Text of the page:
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My thoughts on Ben Monreal’s lecture II

Ben considers  four elements (or groups of elements). He concentrates on tritium, iodine, cesium and the actinides. I will say what I think of each of these in turn. These elements range from a raging lion which is locked in a cage (the actinides), through a wolf in the garden (cesium), through to a cobra (iodine) which is able to slide through an open window into your bedroom through to a pest of a fly (tritium).

Tritium this is an isotope of hydrogen which forms inside nuclear reactors, it is formed by neutron activation of boron, lithium and water. The boron is present in control rods, while the lithium is present because it is used as the hydroxide to adjust the water chemistry in the reactor. By using lithium-7 the tritium production can be greatly reduced, this is because lithium-6 is converted by neutrons into alpha particles and tritium while lithium-7 can not do this reaction. The production of tritium from water in a light water reactor like the Japanese plant will be much less than what I would expect in a heavy water plant such as a CANDU.

I think that as soon as the reactors started to leak that any tritium in the cooling water would have started to escape. I think that this isotope is a minor isotope in this accident.

While tritium in the form of water is very mobile, I hold the view that is one of the least dangerous isotopes. Tritium only emits a very low energy beta particle, it is so low in energy that it can not be detected with a Geiger counter and it is so unable to pass through human tissue that tritium (outside the body) is not able to reach a fetus growing inside a woman. As a result some radiochemical workers are able to carry on working while carrying their unborn baby inside them. Internal contamination with tritium (getting it inside your body) is not good, but when compared with most isotopes it is not that bad a deal. The tritium is rapidly washed out of your body; it has a short biological half life. So it will not concentrate in the human body, as long as you drink non tritium contaminated water it will be soon washed out of your body. I am aware that in cases of humans who have been very strongly contaminated with tritium at work that one treatment was to give the person about 5 litres of water (or beer) to drink. This method of tritium removal was used many years ago at Harwell (nuclear research centre near Reading in England). I do not think that it is likely that any member of the general public will get contaminated with tritium to the point at which they need the 5 L of beer treatment, I will also say that for mothers to be (and the operators of cars & bicycles) that 5 L of beer is a very bad idea.

Also the beer trick only works for people who have been contaminated with tritium; it does not work for any other isotopes. Also if the normal drinking water is contaminated with tritium then it will not work, all the beer drinker will do is to swap one group of tritium atoms for some others, waste a lot of money, get very drunk and get a nasty hangover the next day.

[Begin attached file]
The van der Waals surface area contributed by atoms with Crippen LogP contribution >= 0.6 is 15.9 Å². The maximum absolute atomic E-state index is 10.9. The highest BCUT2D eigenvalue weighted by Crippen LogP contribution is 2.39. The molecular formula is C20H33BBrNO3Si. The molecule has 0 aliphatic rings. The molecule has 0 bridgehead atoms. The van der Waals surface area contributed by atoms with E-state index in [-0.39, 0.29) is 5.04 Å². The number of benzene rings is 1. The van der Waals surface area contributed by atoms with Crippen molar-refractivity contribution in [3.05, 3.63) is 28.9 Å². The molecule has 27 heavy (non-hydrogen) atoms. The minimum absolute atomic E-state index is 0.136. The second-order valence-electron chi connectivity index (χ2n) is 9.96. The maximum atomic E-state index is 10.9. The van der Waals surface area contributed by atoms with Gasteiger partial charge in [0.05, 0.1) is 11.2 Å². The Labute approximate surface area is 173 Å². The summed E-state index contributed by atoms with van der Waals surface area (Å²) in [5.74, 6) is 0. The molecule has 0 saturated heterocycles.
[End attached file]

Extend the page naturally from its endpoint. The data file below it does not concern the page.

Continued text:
If you want to read about tritium and reactor water then see http://www.nap.edu/openbook.php?record_id=9263&page=113

Cesium is an important element, in a reactor accident the cesium isotopes are often the isotopes which will have the greatest medium term effect on the public’s health and farming, the cesium isotopes are made by nuclear fission (Cs-137) and by neutron activation of fission products (Cs-134 and Cs-136). I have to agree with Ben that the cesium is very important.

The cesium has a moderate ability to escape from fuel and form fallout, it has a greater ability to escape from fuel than strontium but a much smaller ability than iodine.

It is interesting that a Cs-134 measurement is an easy way to distinguish between fallout from a recently detonated atom bomb and the radioactivity from a nuclear power plant accident.

http://atom.kaeri.re.kr/ton/nuc7.html

Iodine is more important in the short term than cesium, this is because the radioactive iodine from a nuclear reactor accident is more mobile than cesium, and it also concentrates into a single small organ (thyroid) in the human body while cesium is spread over the whole body. This concentration into a single small organ makes exposure to iodine-131 a greater health hazard than exposure to the same amount of cesium-137. Ben is right the iodine is very important, after Chernobyl the iodine-131 exposure of the general public was responsible for the vast majority of the health effects which have been seen so far.

For pregnant women iodine is of special concern, radioactive iodine is more toxic to neonates and the foetus than it is to an adult. As a result women who are radiation workers are often strongly advised not to work with radioactive iodine if they become pregnant. Also the breastfeeding woman is often advised not to work with radioactive iodine, if a lactating woman has to be treated with radioactive iodine it is wise precaution for her to stop breast feeding her baby. If this ever happens to you, I suggest that you discuss it with your doctor as some actions will be needed to enable a woman to return to breastfeeding.

Ben also concentrates on the actinides; these are elements such as neptunium, plutonium and americium. While these elements are much more toxic to humans, thankfully they are far less mobile than the tritium, iodine and the cesium. While I think Ben was right to talk about them, I think under the conditions of the reactor accident they are much less important. However in the case of a fire in the used fuel storage pond, the actinides are very important.

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